The Pakistani scientist blamed for running a rogue network that sold nuclear secrets to North Korea, Iran and Libya has recanted his confession, telling ABC News the Pakistani government and President Perez Musharraf forced him to be a "scapegoat" for the "national interest."
"I don't stand by that," Dr. A.Q. Khan told ABC News in a 35-minute phone interview from his home in Islamabad, where he has been detained since "confessing" that he ran the nuclear network on his own, without the knowledge of the Pakistani government. The interview will be broadcast Friday on "World News With Charles Gibson."
It was his first interview with an American journalist in a series of telephone interviews he has granted this week, marking the 10th anniversary of Pakistan's first test of a nuclear bomb.
"People were asking a lot of questions, so I said, 'OK. Let me give an answer,'" Khan told ABC News early Friday, Pakistan time.
As to his widely publicized confession, Khan said he was told by Musharraf that it would get the United States "off our backs" and that he was promised he would be quickly pardoned. "Those people who were supposed to know knew it," Khan said about his activities.
If true, it would mean Pakistan lied to the U.S. and the international community about its role in providing nuclear weapons technology to Iran, North Korea and Libya.
A spokesman for the Embassy of Pakistan in Washington, D.C. said today the government there hasn't changed its views on Khan despite the claims he makes in the interview, "The government of Pakistan has adequately investigated allegations of nuclear proliferation and considers the AQK affair closed," said a statement from the embassy to ABC News.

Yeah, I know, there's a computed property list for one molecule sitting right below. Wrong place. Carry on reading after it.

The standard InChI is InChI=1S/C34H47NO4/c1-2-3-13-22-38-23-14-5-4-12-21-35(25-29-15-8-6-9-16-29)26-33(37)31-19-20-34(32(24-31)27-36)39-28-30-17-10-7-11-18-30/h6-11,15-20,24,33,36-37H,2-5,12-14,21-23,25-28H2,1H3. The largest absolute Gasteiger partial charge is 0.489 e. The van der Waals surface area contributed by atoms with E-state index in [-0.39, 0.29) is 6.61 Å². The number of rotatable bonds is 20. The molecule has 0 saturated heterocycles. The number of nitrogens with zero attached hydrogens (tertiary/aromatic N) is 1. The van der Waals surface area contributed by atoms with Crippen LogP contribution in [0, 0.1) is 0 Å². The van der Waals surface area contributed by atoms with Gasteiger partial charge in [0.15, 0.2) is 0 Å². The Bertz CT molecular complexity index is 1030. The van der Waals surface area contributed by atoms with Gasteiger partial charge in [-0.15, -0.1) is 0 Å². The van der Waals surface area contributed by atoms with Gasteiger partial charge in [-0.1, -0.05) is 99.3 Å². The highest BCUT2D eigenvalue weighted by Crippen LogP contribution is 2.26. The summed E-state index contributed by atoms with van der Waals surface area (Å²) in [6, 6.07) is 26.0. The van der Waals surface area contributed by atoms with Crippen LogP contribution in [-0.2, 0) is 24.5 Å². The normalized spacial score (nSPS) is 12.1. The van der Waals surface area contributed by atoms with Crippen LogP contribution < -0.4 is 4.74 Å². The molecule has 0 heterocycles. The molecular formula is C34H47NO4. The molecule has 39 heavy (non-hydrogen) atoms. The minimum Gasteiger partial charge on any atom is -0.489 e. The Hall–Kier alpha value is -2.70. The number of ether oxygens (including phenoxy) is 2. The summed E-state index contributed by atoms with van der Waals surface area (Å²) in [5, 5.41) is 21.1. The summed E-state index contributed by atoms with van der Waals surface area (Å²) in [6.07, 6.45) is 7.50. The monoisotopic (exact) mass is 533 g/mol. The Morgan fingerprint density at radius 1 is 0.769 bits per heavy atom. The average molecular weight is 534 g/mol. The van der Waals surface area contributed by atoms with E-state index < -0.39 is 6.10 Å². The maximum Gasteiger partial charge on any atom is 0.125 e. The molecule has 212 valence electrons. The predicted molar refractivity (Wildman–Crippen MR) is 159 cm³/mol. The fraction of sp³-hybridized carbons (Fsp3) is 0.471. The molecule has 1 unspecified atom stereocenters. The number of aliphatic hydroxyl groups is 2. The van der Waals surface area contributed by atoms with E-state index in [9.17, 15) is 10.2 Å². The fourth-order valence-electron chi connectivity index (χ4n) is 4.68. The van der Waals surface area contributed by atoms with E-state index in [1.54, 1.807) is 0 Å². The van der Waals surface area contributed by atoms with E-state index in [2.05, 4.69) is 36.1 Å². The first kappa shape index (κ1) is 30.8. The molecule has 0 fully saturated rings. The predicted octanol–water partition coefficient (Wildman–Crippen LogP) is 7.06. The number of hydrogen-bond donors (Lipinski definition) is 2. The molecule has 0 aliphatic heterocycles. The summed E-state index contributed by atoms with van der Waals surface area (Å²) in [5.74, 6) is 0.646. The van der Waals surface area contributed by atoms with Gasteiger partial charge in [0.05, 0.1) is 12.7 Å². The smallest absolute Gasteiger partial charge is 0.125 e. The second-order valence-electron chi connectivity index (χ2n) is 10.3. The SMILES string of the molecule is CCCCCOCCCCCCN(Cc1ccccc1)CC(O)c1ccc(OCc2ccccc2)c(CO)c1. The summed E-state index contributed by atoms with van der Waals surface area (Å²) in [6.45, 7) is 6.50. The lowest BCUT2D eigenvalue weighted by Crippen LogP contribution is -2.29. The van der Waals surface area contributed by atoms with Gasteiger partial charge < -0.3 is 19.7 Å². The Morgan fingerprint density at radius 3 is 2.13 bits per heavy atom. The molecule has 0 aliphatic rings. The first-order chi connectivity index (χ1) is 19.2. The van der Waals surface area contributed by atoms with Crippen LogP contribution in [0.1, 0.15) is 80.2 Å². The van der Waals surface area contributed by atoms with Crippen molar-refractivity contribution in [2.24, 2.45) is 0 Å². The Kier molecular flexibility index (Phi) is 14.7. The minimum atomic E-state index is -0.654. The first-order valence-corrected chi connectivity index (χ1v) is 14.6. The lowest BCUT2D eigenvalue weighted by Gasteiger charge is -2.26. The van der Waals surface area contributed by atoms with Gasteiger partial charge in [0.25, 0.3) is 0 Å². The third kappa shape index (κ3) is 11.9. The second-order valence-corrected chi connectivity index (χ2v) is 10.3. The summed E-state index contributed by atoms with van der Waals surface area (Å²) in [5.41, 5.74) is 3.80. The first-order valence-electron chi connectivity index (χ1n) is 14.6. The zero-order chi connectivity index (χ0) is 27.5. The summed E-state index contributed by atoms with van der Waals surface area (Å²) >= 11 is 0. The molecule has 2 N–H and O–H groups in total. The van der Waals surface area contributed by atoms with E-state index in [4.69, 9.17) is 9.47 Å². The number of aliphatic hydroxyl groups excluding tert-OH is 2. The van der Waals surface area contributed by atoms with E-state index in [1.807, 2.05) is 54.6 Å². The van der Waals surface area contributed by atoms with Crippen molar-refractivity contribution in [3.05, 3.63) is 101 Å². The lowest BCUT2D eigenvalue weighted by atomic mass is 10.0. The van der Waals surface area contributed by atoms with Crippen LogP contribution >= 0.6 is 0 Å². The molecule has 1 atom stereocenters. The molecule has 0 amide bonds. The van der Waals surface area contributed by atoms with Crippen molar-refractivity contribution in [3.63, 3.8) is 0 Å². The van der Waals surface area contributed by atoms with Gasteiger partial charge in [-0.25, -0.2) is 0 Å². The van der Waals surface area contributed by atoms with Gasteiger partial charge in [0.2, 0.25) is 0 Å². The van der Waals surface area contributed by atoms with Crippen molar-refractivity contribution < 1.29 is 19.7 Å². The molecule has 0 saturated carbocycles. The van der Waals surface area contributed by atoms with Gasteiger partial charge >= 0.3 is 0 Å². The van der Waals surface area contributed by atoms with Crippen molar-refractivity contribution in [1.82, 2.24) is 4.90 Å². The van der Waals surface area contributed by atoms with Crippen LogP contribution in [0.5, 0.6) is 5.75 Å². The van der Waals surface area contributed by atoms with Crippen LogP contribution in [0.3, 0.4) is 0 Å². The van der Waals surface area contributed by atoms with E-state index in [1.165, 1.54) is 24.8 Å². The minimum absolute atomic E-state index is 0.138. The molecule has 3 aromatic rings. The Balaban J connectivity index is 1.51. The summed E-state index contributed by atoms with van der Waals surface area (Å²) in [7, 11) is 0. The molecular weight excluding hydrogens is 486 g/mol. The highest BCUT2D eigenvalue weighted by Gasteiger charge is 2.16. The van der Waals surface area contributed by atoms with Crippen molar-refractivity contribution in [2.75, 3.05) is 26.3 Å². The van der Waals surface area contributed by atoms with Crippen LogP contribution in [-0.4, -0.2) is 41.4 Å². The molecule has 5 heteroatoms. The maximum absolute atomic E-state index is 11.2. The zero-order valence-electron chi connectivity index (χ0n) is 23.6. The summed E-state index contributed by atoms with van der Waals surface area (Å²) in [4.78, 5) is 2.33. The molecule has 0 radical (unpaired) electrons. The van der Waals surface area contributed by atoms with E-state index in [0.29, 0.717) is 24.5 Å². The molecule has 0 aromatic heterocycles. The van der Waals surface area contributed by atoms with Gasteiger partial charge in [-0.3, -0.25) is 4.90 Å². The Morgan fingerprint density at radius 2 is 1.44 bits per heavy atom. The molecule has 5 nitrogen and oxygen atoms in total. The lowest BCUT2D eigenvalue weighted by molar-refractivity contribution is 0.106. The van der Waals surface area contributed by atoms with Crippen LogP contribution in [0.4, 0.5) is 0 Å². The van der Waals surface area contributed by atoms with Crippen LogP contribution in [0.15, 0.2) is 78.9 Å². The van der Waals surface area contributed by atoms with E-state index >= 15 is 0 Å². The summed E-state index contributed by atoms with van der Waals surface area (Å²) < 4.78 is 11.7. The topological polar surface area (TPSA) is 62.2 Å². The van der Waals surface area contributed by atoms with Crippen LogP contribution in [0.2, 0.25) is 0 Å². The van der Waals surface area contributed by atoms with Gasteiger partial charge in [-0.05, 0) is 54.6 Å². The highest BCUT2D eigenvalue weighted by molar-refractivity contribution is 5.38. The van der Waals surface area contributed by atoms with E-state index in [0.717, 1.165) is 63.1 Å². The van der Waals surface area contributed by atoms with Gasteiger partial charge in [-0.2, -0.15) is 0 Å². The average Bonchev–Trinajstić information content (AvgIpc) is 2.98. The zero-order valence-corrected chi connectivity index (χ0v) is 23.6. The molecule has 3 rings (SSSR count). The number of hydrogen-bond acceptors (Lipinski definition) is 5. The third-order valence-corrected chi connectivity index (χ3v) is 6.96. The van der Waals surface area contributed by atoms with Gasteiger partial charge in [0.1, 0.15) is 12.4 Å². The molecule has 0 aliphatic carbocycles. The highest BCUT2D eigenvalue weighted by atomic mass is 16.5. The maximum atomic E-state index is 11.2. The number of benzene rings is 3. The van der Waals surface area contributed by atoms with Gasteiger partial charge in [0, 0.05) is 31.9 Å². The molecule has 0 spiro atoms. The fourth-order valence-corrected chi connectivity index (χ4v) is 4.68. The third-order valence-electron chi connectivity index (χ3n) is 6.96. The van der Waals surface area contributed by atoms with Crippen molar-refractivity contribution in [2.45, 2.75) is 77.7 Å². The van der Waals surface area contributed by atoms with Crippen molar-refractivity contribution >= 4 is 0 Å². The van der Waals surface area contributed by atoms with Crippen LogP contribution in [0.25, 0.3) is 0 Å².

A U.S. official said American investigators were also unconvinced of Khan's latest claims. "We have not changed our assessment that A.Q. Khan was a very major and dangerous proliferator. He sold sensitive nuclear equipment and know-how to some genuinely bad actors," the official said.
Khan admitted in the ABC News interview that he had twice traveled to North Korea but denied ever going to Iran or Libya.
Khan said the North Korean nuclear weapons program was "well-advanced" before he arrived, as part of an officially sanctioned trip by his government.
As to Iran, he said he believed it would be a "long time" before that country would be able to test a nuclear weapon.
Khan said it was ridiculous to suppose that al Qaeda or Osama bin Laden would be able to build or acquire nuclear weapons from Pakistan. "How can people who live in a cave hope to do that?" he said.
After his 2004 confession, Pakistani President Musharraf refused to allow U.S. or international experts to question Khan.
"It's none of their bloody business," said Khan, who insisted he would never discuss his past activities with any U.S. investigators.
Khan says he remains under guard and unable to leave his home, other than for medical reasons. "Health is not so good. I have been through a lot of difficulties. You know I had prostate cancer," Khan said.